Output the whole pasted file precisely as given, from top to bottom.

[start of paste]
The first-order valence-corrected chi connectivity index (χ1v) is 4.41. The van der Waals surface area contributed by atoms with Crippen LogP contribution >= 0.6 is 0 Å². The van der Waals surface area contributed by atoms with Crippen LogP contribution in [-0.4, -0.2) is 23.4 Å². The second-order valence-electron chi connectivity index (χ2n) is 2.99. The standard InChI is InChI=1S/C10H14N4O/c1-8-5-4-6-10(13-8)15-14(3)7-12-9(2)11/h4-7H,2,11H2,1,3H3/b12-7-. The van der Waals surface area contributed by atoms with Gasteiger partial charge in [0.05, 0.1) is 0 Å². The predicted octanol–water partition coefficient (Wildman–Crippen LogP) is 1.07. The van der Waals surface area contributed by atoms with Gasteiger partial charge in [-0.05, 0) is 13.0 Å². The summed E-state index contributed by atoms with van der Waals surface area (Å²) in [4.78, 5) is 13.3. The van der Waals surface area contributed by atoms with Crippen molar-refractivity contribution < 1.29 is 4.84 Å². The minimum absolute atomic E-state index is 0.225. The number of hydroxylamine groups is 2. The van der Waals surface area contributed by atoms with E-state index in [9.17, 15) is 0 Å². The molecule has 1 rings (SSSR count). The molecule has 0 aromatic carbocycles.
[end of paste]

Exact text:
The first-order valence-corrected chi connectivity index (χ1v) is 4.41. The van der Waals surface area contributed by atoms with Crippen LogP contribution >= 0.6 is 0 Å². The van der Waals surface area contributed by atoms with Crippen LogP contribution in [-0.4, -0.2) is 23.4 Å². The second-order valence-electron chi connectivity index (χ2n) is 2.99. The standard InChI is InChI=1S/C10H14N4O/c1-8-5-4-6-10(13-8)15-14(3)7-12-9(2)11/h4-7H,2,11H2,1,3H3/b12-7-. The van der Waals surface area contributed by atoms with Gasteiger partial charge in [0.05, 0.1) is 0 Å². The predicted octanol–water partition coefficient (Wildman–Crippen LogP) is 1.07. The van der Waals surface area contributed by atoms with Gasteiger partial charge in [-0.05, 0) is 13.0 Å². The summed E-state index contributed by atoms with van der Waals surface area (Å²) in [4.78, 5) is 13.3. The van der Waals surface area contributed by atoms with Crippen molar-refractivity contribution < 1.29 is 4.84 Å². The minimum absolute atomic E-state index is 0.225. The number of hydroxylamine groups is 2. The van der Waals surface area contributed by atoms with E-state index in [9.17, 15) is 0 Å². The molecule has 1 rings (SSSR count). The molecule has 0 aromatic carbocycles.